The Good Life: John Elgin Wool
Architect to the stars John Elgin Woolf gets his close up with a new exhibit at Palos Verdes Art Center.
Written by JocLene Davey
The golden age of Hollywood ushered in new beginnings in film production and celebrity culture. During this time silent film became a thing of the past; production and sound quality improved greatly; and costume and set design became more elaborately detailed, yet always yielded the center of attention to the star. The growing industry paved the way for the dawning of the new Hollywood elite. The studios all but required the celebrities of the day to be seen socializing, hosting grand parties and living lavish lifestyles reflecting the characters they often portrayed on set. As the movement of the mega-star and the glamorous life ensued, so marked the beginning of a new era in architectural style called Hollywood Regency.
The PV Art Center has been given the rare opportunity to share a large collection of works by one of the originators of Hollywood Regency style, John Elgin Woolf. Woolf’s works have never been released for travel from the University of California Santa Barbara until now; therefore this glimpse into the past right here in the South Bay is both temporary and a must-see for those who appreciate architecture and interior design.
When John Elgin Woolf, an architect from North Carolina, came to Los Angeles, the building trends at the time were modern, clean-lined and simplistic. Everything needed to be thought of as pure. “Woolf’s work was revolutionary, and he was considered to most to be the first postmodern architect on the west coast,” states Joe Baker, CEO and executive director of the PV Art Center. Woolf, who had a gift for theatrics, initially came to Hollywood in hopes of landing a movie role, and instead found himself in the midst of Hollywood’s A-list celebs, building homes for the likes of Joan Crawford, Bob Hope and Errol Flynn, to name a few. Woolf wanted to bring the theater and the love of theater into the homes of the celebrities for whom he built. His approach to architecture was completely fresh and contradictory to the era. He had an uncanny ability to blend perfectly 19th-century French, and Neoclassical Greek Revival, both with a modernist flair. The look was completely avant-garde and after the creation of the famous Pendleton house, everybody in Hollywood wanted one.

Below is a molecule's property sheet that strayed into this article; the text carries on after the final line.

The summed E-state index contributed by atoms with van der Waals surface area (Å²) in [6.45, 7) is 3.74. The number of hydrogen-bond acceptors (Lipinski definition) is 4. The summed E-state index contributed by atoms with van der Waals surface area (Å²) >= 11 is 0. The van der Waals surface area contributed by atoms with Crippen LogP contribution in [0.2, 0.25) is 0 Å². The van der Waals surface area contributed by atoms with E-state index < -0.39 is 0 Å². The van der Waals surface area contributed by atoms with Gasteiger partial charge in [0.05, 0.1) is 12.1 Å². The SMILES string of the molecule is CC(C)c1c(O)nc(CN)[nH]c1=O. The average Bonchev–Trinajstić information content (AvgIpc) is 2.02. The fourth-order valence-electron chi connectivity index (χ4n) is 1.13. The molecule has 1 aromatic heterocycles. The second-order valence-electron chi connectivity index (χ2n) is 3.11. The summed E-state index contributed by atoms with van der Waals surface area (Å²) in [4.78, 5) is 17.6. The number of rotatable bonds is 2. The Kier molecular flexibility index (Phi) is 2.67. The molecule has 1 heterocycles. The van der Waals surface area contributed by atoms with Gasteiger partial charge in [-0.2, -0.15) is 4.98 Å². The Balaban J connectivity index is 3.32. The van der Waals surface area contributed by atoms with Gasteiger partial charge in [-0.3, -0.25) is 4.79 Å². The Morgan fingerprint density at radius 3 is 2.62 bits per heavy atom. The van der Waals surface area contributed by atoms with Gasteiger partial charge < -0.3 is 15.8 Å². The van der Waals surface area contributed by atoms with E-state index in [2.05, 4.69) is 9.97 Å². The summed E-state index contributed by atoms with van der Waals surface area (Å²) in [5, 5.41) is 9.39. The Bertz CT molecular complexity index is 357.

“Known for his attention to detail, Woolf was more like a French fine cabinet maker building homes that look like jewel boxes” says Scott Andrews, communications director for the PV Art Center. Mansard roofs with sky-high Pullman doors, columns and oval windows were signature styles in Woolf’s designs, not typical of the time. He and his partner, Robert Koch, filled the highly decorative homes with elaborate fabrics and color while keeping the furniture on a smaller than normal scale to accentuate the celebrity in the room. Rooms were built to stimulate conversation, with sitting areas and settees; rooms weren’t built around the TV, as they are often today. It was a time when people communicated face to face.
Within the exhibit, running at the PV Art Center through July 19, 2015, are original sketches and floor plans, photography, furniture and lighting designs, as well as some very interesting correspondence between Woolf and celebrities like the aforementioned Bob Hope and Joan Crawford as well as Robert Guggenheim.
One of the many highlights is the case study of Craig Ellwood’s ultra-modern experimental home of glass and steel that Woolf renovated to resemble an elaborate Greek Temple with Doric columns and a Hollywood Regency facade. Thus proving that “anything can be changed into anything,” as stated by John Chase in his book, Exterior Decoration: Hollywood’s Inside-Out Houses.
Another display to not miss is the well-known Pullman doors, a piece featuring some of Woolf’s more famous works with spectacular facades, such as the Pendleton and Menifee homes with the exaggerated Pullman doors reaching to the stars.
All is, of course, a fitting tribute to a true luminary-one known as the “architect to the stars.”
Photos Courtesy Art, Architecture & Design Museum, UCSB.
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